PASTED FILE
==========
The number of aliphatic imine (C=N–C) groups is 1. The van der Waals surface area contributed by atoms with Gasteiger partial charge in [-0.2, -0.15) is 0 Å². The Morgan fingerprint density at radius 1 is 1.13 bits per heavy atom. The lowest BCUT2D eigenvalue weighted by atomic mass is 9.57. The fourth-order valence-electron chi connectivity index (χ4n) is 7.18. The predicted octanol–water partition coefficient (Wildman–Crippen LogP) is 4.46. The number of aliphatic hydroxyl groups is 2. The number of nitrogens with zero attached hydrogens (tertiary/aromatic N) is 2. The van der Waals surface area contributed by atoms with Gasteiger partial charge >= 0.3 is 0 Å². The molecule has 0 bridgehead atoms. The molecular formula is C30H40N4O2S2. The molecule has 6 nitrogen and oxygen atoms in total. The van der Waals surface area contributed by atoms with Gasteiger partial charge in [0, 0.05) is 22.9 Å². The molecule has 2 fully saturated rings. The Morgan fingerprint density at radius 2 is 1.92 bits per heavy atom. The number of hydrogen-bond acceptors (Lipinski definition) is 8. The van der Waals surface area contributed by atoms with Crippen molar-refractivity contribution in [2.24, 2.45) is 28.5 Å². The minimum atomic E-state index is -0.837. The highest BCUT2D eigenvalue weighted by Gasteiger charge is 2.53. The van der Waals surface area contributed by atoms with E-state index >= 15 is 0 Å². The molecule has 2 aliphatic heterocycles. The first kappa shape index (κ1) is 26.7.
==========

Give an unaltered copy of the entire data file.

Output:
The number of aliphatic imine (C=N–C) groups is 1. The van der Waals surface area contributed by atoms with Gasteiger partial charge in [-0.2, -0.15) is 0 Å². The Morgan fingerprint density at radius 1 is 1.13 bits per heavy atom. The lowest BCUT2D eigenvalue weighted by atomic mass is 9.57. The fourth-order valence-electron chi connectivity index (χ4n) is 7.18. The predicted octanol–water partition coefficient (Wildman–Crippen LogP) is 4.46. The number of aliphatic hydroxyl groups is 2. The number of nitrogens with zero attached hydrogens (tertiary/aromatic N) is 2. The van der Waals surface area contributed by atoms with Gasteiger partial charge >= 0.3 is 0 Å². The molecule has 0 bridgehead atoms. The molecular formula is C30H40N4O2S2. The molecule has 6 nitrogen and oxygen atoms in total. The van der Waals surface area contributed by atoms with Gasteiger partial charge in [0, 0.05) is 22.9 Å². The molecule has 2 fully saturated rings. The Morgan fingerprint density at radius 2 is 1.92 bits per heavy atom. The number of hydrogen-bond acceptors (Lipinski definition) is 8. The van der Waals surface area contributed by atoms with Crippen molar-refractivity contribution in [2.24, 2.45) is 28.5 Å². The minimum atomic E-state index is -0.837. The highest BCUT2D eigenvalue weighted by Gasteiger charge is 2.53. The van der Waals surface area contributed by atoms with E-state index >= 15 is 0 Å². The molecule has 2 aliphatic heterocycles. The first kappa shape index (κ1) is 26.7.